How can a doula can support you (and a partner)?
As you prepare for birth, you’re likely reading a book or a few, attending provider appointments, washing some small sized clothing, attending a childbirth preparation class (or two), and somewhere along the way someone mentions that a doula may be a helpful option for your labor and birthing experience.
But why would anyone consider hiring a doula if they’ve done classes and things?
Studies demonstrate many medical benefits to birthing people who are attended by a doula. The average length of labor can be shortened, pain is reported as better controlled, the cesarean rate is lowered, occurrences of interventions such as pitocin and episiotomies are lowered. Most of these can be directly traced to the increased calm and security of the birthing person who is continuously attended throughout labor and delivery with both emotional and physical support.
It is also found that birthing people who have professional doula support recount a more positive birth experience overall and describe less postpartum anxiety as well as more enjoyment in their parenting afterward, due in part to their confidence gained during the birth process.
Some things that doulas can do are:
- Provide emotional support
- Teach and use comfort measures: breathing, relaxation, movement, positioning
- Provide additional evidence-based information for decision making
- Continuously reassure and provide comfort to the birthing person (the key word is continuous—a doula doesn’t leave the birthing person’s side)
- Helps facilitate communication between the birthing person & support person and care provider
- Supports partner/spouse/family member who is present to support the birthing person
- Doulas are NOT medical professionals and do not perform clinical tasks, such as vaginal exams or fetal heart monitoring
- Doulas do not give medical advice or diagnose conditions
- Doulas do not judge birthing people for decisions made
- Doulas do not take over the role of partner/spouse/family member
- Doulas do not deliver the baby
- Attend births at home, birth centers, or hospitals
Often, support partners will wonder what their role will be if a doula is present. Doulas will include any person who will be present by providing the same education regarding the birthing process – what’s happening, how to manage and cope, what will after be like. Partners are critical to creating a sense of safety during birth (hello, oxytocin!) and are supported with guidance on how to best assist the birthing person through the labor process.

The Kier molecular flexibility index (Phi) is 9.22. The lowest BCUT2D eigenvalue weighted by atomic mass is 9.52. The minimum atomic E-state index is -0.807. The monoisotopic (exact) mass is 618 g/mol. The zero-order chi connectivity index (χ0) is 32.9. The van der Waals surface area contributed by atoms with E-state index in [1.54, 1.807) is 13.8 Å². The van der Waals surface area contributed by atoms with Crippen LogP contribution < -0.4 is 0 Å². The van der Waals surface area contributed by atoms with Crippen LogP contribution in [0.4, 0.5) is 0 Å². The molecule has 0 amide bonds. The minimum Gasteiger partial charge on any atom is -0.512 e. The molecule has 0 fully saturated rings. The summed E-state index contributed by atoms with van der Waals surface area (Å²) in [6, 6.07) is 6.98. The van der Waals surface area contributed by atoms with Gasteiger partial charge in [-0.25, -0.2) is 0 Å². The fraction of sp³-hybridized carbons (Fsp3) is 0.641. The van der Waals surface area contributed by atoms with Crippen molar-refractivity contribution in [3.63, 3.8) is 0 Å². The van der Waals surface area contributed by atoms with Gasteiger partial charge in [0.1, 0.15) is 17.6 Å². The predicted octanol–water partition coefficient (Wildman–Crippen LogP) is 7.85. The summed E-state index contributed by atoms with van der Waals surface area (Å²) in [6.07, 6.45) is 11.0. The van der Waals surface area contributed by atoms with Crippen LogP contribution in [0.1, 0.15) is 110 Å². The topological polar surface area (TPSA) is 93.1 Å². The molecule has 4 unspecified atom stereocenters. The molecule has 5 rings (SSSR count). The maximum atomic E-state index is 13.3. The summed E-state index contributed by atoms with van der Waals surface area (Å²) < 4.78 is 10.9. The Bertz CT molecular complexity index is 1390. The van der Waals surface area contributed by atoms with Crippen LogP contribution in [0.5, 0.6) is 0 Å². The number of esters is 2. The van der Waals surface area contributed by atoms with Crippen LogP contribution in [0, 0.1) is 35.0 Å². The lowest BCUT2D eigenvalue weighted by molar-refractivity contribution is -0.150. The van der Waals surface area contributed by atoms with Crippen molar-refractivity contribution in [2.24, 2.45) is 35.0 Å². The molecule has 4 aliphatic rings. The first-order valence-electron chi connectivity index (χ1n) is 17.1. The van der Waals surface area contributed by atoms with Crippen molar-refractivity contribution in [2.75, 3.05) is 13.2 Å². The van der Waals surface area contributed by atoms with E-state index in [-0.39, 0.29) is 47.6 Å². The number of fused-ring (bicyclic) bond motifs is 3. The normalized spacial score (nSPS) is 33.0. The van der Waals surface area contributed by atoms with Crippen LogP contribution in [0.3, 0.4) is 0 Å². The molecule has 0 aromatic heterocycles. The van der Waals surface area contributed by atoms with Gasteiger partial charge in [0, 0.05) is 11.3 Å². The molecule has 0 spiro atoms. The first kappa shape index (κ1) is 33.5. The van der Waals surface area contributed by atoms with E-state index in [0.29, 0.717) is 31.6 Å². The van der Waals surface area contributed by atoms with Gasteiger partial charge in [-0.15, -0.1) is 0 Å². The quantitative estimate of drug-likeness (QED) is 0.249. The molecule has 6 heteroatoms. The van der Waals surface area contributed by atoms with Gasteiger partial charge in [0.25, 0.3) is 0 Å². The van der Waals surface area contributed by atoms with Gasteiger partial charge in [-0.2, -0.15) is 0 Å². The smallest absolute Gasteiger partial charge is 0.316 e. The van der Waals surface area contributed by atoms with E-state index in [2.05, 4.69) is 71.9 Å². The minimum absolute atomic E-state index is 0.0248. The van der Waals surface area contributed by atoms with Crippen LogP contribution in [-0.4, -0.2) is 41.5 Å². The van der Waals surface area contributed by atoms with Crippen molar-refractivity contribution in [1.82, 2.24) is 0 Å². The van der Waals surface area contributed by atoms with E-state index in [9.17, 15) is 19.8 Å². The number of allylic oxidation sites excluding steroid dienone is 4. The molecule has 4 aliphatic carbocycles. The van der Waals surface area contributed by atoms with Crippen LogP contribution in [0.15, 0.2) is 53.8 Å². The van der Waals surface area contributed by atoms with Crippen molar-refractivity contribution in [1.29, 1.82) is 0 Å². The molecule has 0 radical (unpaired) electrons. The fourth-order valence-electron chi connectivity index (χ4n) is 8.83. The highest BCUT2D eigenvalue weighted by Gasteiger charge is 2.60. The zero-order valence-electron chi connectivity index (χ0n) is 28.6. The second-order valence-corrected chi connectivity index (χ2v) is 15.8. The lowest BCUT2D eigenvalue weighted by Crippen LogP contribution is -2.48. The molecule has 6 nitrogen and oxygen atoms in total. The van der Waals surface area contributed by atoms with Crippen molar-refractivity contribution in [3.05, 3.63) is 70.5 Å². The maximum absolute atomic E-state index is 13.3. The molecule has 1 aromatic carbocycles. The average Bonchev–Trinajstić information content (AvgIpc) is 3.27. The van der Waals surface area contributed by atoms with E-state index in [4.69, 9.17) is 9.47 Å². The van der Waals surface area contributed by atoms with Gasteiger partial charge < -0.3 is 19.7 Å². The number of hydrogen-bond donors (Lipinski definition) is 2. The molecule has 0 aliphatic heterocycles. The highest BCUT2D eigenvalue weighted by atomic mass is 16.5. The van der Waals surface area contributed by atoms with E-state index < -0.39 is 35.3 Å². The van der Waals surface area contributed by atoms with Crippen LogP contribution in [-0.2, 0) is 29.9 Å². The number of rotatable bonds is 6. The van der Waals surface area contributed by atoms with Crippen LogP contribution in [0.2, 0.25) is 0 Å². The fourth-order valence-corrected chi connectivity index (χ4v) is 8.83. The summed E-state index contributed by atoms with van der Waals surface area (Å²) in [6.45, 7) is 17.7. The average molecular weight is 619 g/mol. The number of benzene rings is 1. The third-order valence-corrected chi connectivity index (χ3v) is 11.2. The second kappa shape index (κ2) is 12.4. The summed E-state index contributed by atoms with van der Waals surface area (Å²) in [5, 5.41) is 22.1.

Additionally, having a doula present helps other support people take care of their own needs (naps, food & bio breaks), knowing that the birthing person is being cared for continuously. And in the event labor and birth take an unexpected path, doulas are there to provide informational support and a comforting presence; for example, if baby has to leave the room, the support partner can follow while the doula remains with the birthing person.
As doulas, we are there to hold space for and listen to the wishes and wants of the family. We spend time with the families we support during prenatals, asking questions and preparing responses based on their unique wants and needs, including listening to past experiences free from judgement, addressing concerns and fears about the upcoming birth, preparing for postpartum time at home, and so much more.
There are various training and certifying agencies from which doulas are trained from, and most have locators available on their websites. Don’t be shy in requesting to interview more than one!
Amanda R. Reyna
Birth & Postpartum Education + Reproductive Justice + Community
Amanda is a co-owner and the managing partner of Journey to Motherhood, LLC – Doulas of San Antonio, a birth and postpartum doula collaborative in San Antonio, Texas. Her work includes providing evidence-based support for birthing people, including full-spectrum reproductive support, childbirth preparation and education, labor and postpartum care, and placenta encapsulation services. Advocating for all aspects of reproductive autonomy has been at the root of her work since before becoming a doula and a parent, and as such she also serves on the board of directors for The Lilith Fund.